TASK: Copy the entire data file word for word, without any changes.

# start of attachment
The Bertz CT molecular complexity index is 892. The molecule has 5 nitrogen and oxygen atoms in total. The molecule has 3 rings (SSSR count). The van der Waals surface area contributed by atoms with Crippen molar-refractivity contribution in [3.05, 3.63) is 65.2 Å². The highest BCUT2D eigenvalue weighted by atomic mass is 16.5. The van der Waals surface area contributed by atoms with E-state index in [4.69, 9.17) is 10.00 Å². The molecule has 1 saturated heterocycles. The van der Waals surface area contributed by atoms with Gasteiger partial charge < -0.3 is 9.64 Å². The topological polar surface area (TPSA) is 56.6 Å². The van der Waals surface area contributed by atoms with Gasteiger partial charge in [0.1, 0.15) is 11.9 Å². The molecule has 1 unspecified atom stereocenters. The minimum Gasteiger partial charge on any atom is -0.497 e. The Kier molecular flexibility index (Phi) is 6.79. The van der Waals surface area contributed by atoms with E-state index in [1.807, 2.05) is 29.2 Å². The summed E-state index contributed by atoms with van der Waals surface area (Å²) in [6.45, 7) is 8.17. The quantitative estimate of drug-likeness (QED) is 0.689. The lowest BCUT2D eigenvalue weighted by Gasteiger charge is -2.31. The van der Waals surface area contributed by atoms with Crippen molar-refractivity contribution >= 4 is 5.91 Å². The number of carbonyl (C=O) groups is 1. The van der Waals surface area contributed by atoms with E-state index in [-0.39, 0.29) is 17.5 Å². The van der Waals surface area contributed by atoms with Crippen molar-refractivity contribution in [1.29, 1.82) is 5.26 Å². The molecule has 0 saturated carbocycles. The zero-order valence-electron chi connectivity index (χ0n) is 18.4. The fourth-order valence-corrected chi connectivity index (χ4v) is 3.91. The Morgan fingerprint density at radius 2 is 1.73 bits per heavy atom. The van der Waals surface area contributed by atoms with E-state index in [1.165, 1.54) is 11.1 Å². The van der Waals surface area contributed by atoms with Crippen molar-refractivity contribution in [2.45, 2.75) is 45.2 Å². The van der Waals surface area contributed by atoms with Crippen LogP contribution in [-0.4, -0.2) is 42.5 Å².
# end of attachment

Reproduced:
The Bertz CT molecular complexity index is 892. The molecule has 5 nitrogen and oxygen atoms in total. The molecule has 3 rings (SSSR count). The van der Waals surface area contributed by atoms with Crippen molar-refractivity contribution in [3.05, 3.63) is 65.2 Å². The highest BCUT2D eigenvalue weighted by atomic mass is 16.5. The van der Waals surface area contributed by atoms with E-state index in [4.69, 9.17) is 10.00 Å². The molecule has 1 saturated heterocycles. The van der Waals surface area contributed by atoms with Gasteiger partial charge < -0.3 is 9.64 Å². The topological polar surface area (TPSA) is 56.6 Å². The van der Waals surface area contributed by atoms with Gasteiger partial charge in [0.1, 0.15) is 11.9 Å². The molecule has 1 unspecified atom stereocenters. The minimum Gasteiger partial charge on any atom is -0.497 e. The Kier molecular flexibility index (Phi) is 6.79. The van der Waals surface area contributed by atoms with E-state index in [1.807, 2.05) is 29.2 Å². The summed E-state index contributed by atoms with van der Waals surface area (Å²) in [6.45, 7) is 8.17. The quantitative estimate of drug-likeness (QED) is 0.689. The lowest BCUT2D eigenvalue weighted by Gasteiger charge is -2.31. The van der Waals surface area contributed by atoms with Crippen molar-refractivity contribution >= 4 is 5.91 Å². The number of carbonyl (C=O) groups is 1. The van der Waals surface area contributed by atoms with E-state index in [-0.39, 0.29) is 17.5 Å². The van der Waals surface area contributed by atoms with Crippen molar-refractivity contribution in [1.29, 1.82) is 5.26 Å². The molecule has 0 saturated carbocycles. The zero-order valence-electron chi connectivity index (χ0n) is 18.4. The fourth-order valence-corrected chi connectivity index (χ4v) is 3.91. The Morgan fingerprint density at radius 2 is 1.73 bits per heavy atom. The van der Waals surface area contributed by atoms with E-state index in [1.165, 1.54) is 11.1 Å². The van der Waals surface area contributed by atoms with Crippen molar-refractivity contribution in [2.45, 2.75) is 45.2 Å². The van der Waals surface area contributed by atoms with Crippen LogP contribution in [-0.4, -0.2) is 42.5 Å².